First there are friends with benefits. Aristotle did not mean the modern usage--those would fall into category two. Friends with benefits are people who help you move, let you borrow their truck, sell you their childrens' fund-raising candy bars. You do me a favor. I'll do you a favor. That is Aristotle's meaning of friend, benefits.
Secondly there are friends with whom you share pleasures. Friends you go to coffee with. Drink beers. Dance. &c. Friends, pleasure. Your modern friend with benefits would be a friend, pleasure.
Aristotle's third and highest form of friendship is based upon virtue. The rare person is such a fine example of a human being and your relationship with them is such that they inspire you to be your best.
That guy at coffee was trying to make a friendship III maneuver. He was trying that by way of his family's story about a horrible war and pointless premature personal death. My mind is still boggled. I am not going for coffee with him again any time soon. In case you are wondering, this was a group of employees. My coworkers. Yes I read that diatribe on slashdot,
"Didn't you guys learn anything from Steve Jobs and Bill Gates? You do not have friends at work."
I do not agree with the slashdot ranter. You can have friends at work. It is identical to any other environment in this respect: some of the people there have boundary problems. You only have to avoid the people with boundary problems, just like you have to avoid those people everywhere else you go.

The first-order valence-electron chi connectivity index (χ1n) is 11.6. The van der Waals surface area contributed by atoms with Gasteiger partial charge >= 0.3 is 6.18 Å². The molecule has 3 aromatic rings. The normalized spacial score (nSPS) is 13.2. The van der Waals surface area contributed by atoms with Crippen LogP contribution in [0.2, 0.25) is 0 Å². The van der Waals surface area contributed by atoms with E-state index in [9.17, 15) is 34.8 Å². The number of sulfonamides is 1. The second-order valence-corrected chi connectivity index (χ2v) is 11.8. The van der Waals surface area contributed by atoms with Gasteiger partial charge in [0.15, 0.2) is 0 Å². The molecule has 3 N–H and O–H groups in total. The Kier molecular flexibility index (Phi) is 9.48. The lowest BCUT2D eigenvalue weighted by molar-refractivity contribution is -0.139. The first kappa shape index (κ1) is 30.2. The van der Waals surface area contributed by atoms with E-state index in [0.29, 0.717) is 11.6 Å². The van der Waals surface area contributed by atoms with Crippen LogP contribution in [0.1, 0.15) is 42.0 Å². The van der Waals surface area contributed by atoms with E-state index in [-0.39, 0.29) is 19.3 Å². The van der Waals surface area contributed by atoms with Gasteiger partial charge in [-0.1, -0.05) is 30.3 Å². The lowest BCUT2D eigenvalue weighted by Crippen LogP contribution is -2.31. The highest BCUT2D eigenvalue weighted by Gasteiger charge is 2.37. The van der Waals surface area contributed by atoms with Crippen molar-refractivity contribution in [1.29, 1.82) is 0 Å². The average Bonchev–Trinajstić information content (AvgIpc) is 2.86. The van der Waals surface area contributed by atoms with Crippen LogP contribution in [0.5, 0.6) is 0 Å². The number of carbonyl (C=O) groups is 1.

12 March 2010
I may not really want the job that much. If my next job interview is for a job I really want it was good practice. I am reminded of an old hacker maxim: make one to throw away. One of my favorite programmers says that this is completely wrong; replace it with: never throw anything away! But I digress.
The part I bombed was the interviewer's question on leadership. I was trying to say my preferred style of leadership is to lead by example; unfortunately that came out as lead by doing and I could not even stumble upon what I was trying to say. If it was useful to the interviewer to find out I lack imagination for leadership, I gave him precisely the information he needed by omission.
Later I was going through the meatball wiki and found a much better recipe. This seems to be from some Taoists or other related eastern philosophy. Leadership is ideally done by heart, by hand, by mind. First by heart; nobody is going to follow you unless they perceive some authentic empathetic listening on your part. Second by hand; this is leading by example and is only secondary to the first requirement. So, even my attempted answer would have been lacking. Third by mind; this is where you create solutions to problems. All three necessary, and in that exact priority order.